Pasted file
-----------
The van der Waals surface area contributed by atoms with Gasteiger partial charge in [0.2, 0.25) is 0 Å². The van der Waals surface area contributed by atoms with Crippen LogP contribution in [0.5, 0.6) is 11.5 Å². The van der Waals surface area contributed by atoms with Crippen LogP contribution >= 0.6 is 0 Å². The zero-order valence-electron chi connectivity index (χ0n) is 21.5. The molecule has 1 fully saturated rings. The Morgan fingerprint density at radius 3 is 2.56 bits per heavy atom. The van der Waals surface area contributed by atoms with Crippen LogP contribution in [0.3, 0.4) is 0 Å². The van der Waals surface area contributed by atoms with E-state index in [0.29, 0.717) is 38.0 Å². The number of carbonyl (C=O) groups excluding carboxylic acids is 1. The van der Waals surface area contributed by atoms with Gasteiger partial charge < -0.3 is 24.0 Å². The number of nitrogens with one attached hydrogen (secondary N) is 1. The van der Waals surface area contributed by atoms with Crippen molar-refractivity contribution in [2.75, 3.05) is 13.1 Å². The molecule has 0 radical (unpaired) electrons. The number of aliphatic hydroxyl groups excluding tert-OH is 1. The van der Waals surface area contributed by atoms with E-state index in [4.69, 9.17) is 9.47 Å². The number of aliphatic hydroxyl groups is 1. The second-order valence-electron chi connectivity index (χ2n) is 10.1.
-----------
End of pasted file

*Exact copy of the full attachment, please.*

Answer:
The van der Waals surface area contributed by atoms with Gasteiger partial charge in [0.2, 0.25) is 0 Å². The van der Waals surface area contributed by atoms with Crippen LogP contribution in [0.5, 0.6) is 11.5 Å². The van der Waals surface area contributed by atoms with Crippen LogP contribution >= 0.6 is 0 Å². The zero-order valence-electron chi connectivity index (χ0n) is 21.5. The molecule has 1 fully saturated rings. The Morgan fingerprint density at radius 3 is 2.56 bits per heavy atom. The van der Waals surface area contributed by atoms with Crippen LogP contribution in [0.3, 0.4) is 0 Å². The van der Waals surface area contributed by atoms with E-state index in [0.29, 0.717) is 38.0 Å². The number of carbonyl (C=O) groups excluding carboxylic acids is 1. The van der Waals surface area contributed by atoms with Gasteiger partial charge < -0.3 is 24.0 Å². The number of nitrogens with one attached hydrogen (secondary N) is 1. The van der Waals surface area contributed by atoms with Crippen molar-refractivity contribution in [2.75, 3.05) is 13.1 Å². The molecule has 0 radical (unpaired) electrons. The number of aliphatic hydroxyl groups excluding tert-OH is 1. The van der Waals surface area contributed by atoms with E-state index in [4.69, 9.17) is 9.47 Å². The number of aliphatic hydroxyl groups is 1. The second-order valence-electron chi connectivity index (χ2n) is 10.1.